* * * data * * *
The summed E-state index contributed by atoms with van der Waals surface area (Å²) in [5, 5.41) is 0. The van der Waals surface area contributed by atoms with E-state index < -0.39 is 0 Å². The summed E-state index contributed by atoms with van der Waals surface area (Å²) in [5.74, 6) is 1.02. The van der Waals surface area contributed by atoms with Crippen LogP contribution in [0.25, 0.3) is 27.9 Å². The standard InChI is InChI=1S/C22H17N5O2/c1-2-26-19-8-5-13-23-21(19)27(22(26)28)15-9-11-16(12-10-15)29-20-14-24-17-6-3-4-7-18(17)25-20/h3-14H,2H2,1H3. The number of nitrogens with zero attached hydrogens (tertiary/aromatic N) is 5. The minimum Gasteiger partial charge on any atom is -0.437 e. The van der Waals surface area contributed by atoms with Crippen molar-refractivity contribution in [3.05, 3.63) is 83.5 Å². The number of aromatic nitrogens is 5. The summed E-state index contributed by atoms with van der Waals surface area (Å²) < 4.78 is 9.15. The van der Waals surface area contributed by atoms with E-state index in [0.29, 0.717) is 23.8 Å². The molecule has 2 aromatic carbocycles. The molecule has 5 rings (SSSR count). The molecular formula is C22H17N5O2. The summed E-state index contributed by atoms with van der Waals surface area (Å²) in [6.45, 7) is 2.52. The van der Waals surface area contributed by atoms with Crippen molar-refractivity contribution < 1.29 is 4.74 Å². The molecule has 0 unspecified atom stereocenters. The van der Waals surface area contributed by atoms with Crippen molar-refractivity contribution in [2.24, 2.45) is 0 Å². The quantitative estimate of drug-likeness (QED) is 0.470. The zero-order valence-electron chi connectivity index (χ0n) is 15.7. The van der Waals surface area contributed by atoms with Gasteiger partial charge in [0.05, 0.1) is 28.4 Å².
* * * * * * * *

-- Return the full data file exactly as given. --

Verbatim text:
The summed E-state index contributed by atoms with van der Waals surface area (Å²) in [5, 5.41) is 0. The van der Waals surface area contributed by atoms with E-state index < -0.39 is 0 Å². The summed E-state index contributed by atoms with van der Waals surface area (Å²) in [5.74, 6) is 1.02. The van der Waals surface area contributed by atoms with Crippen LogP contribution in [0.25, 0.3) is 27.9 Å². The standard InChI is InChI=1S/C22H17N5O2/c1-2-26-19-8-5-13-23-21(19)27(22(26)28)15-9-11-16(12-10-15)29-20-14-24-17-6-3-4-7-18(17)25-20/h3-14H,2H2,1H3. The number of nitrogens with zero attached hydrogens (tertiary/aromatic N) is 5. The minimum Gasteiger partial charge on any atom is -0.437 e. The van der Waals surface area contributed by atoms with Crippen molar-refractivity contribution in [3.05, 3.63) is 83.5 Å². The number of aromatic nitrogens is 5. The summed E-state index contributed by atoms with van der Waals surface area (Å²) < 4.78 is 9.15. The van der Waals surface area contributed by atoms with E-state index in [0.29, 0.717) is 23.8 Å². The molecule has 2 aromatic carbocycles. The molecule has 5 rings (SSSR count). The molecular formula is C22H17N5O2. The summed E-state index contributed by atoms with van der Waals surface area (Å²) in [6.45, 7) is 2.52. The van der Waals surface area contributed by atoms with Crippen molar-refractivity contribution < 1.29 is 4.74 Å². The molecule has 0 unspecified atom stereocenters. The van der Waals surface area contributed by atoms with Crippen molar-refractivity contribution in [2.24, 2.45) is 0 Å². The quantitative estimate of drug-likeness (QED) is 0.470. The zero-order valence-electron chi connectivity index (χ0n) is 15.7. The van der Waals surface area contributed by atoms with Gasteiger partial charge in [0.05, 0.1) is 28.4 Å².